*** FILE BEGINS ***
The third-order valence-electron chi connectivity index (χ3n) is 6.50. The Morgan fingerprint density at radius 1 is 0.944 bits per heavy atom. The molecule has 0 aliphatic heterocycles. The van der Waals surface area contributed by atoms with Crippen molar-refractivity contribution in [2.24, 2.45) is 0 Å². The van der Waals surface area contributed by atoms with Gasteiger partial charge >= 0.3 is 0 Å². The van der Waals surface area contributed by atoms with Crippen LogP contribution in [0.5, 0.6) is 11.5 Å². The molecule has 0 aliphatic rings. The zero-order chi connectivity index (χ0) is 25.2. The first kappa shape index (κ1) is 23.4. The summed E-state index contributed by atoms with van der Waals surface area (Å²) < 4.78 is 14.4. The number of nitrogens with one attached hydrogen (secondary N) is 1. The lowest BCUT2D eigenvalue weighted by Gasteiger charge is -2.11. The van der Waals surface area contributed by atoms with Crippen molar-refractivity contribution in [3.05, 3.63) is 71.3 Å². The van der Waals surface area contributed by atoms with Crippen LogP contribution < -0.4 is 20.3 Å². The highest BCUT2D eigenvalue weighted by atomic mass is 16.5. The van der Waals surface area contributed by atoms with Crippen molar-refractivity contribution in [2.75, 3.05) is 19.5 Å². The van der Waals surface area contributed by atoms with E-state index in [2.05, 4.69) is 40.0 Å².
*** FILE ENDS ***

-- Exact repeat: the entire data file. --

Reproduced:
The third-order valence-electron chi connectivity index (χ3n) is 6.50. The Morgan fingerprint density at radius 1 is 0.944 bits per heavy atom. The molecule has 0 aliphatic heterocycles. The van der Waals surface area contributed by atoms with Crippen molar-refractivity contribution in [2.24, 2.45) is 0 Å². The van der Waals surface area contributed by atoms with Gasteiger partial charge >= 0.3 is 0 Å². The van der Waals surface area contributed by atoms with Crippen LogP contribution in [0.5, 0.6) is 11.5 Å². The molecule has 0 aliphatic rings. The zero-order chi connectivity index (χ0) is 25.2. The first kappa shape index (κ1) is 23.4. The summed E-state index contributed by atoms with van der Waals surface area (Å²) < 4.78 is 14.4. The number of nitrogens with one attached hydrogen (secondary N) is 1. The lowest BCUT2D eigenvalue weighted by Gasteiger charge is -2.11. The van der Waals surface area contributed by atoms with Crippen molar-refractivity contribution in [3.05, 3.63) is 71.3 Å². The van der Waals surface area contributed by atoms with Crippen LogP contribution < -0.4 is 20.3 Å². The highest BCUT2D eigenvalue weighted by atomic mass is 16.5. The van der Waals surface area contributed by atoms with Crippen molar-refractivity contribution in [2.75, 3.05) is 19.5 Å². The van der Waals surface area contributed by atoms with E-state index in [2.05, 4.69) is 40.0 Å².